Minnesota’s corn farmers have had a fairly good corn crop, despite the late arrival of spring planting season.
Minnesota corn farmers like Ryan Buck managed to have a decent 2013 despite a lot of challenges from Mother Nature.
But another variable farmers can’t control — prices — has been trickier, swooning from $7 to $8 per bushel in drought-stained 2012 to the current $4.25 on the heels of this year’s bumper U.S. crop. Price forecasts for 2014 are all over the map.
Corn is Minnesota’s largest crop, and the state is the nation’s fourth-largest grower of the golden grain. Buck is president of the Minnesota Corn Growers Association, a yearlong post held by a farmer.
The 31-year-old farms 1,200 acres in Goodhue County near Red Wing, raising corn and soybeans.
The U.S. Department of Agriculture will release full-year harvest tallies next month, but data in November showed that Minnesota’s corn farmers expected to come in with production and yields a bit below last year’s marks.
Still, that’s not bad considering that in early May — when farmers would normally have at least a third of their corn crop planted — virtually no corn was in the ground due to cold, wet weather. Buck had 16 inches of snow on his fields.
Q: How was the quality of this year’s corn crop, particularly given the late start?
A: The late planting had kind of a snowball effect, and conditions were never ideal. So for the growing season we had, the crop was pretty good. Part of it was luck, but it also has a lot to do with the technology of seed these days. The seed companies have bred hardiness and the ability to withstand more weather conditions into the seed.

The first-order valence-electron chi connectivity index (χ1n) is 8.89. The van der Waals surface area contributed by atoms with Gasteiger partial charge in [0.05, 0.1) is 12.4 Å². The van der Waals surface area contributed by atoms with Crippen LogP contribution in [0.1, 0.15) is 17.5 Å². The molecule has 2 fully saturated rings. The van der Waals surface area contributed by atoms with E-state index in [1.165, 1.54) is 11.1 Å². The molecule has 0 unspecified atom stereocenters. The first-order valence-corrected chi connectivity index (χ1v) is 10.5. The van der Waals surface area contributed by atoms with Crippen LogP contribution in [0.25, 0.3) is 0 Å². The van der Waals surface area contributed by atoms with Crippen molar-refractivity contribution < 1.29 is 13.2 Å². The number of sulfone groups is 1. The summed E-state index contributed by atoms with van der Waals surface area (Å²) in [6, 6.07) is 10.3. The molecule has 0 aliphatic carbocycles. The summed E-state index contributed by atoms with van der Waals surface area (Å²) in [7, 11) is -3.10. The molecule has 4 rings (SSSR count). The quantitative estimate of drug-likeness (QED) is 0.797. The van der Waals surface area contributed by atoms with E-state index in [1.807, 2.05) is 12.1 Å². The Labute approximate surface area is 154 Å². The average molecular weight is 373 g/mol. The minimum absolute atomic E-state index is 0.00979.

Q: Corn prices have hit at least three-year lows recently — what sort of effect has that had?
A: Most farmers sell some grain forward in futures markets earlier in the crop year, and early this year, corn prices were higher than they are now. For 2013, I would think most farmers still did pretty well.
Q: I’ve seen forecasts calling for corn prices to do everything from rise to $5 per bushel to fall to $2.75. What do you think?
A: For the winter months, I think it will hold around where it is. Once we get into planting season, it will be a weather-driven market. If in June or July it looks like a bumper crop in the fields, we could see the price of corn drop into the $3 range.
Anything less than $3.50 to $4 a bushel will be below the cost of production, depending on the farmer. Every operation is different. I would hope we never get back to $2.50-per-bushel corn. But I think that every time you think you have the market figured out, it does something different.
Q: With lower grain prices and farm income, do you expect fewer purchases of tractors and other equipment in the off season?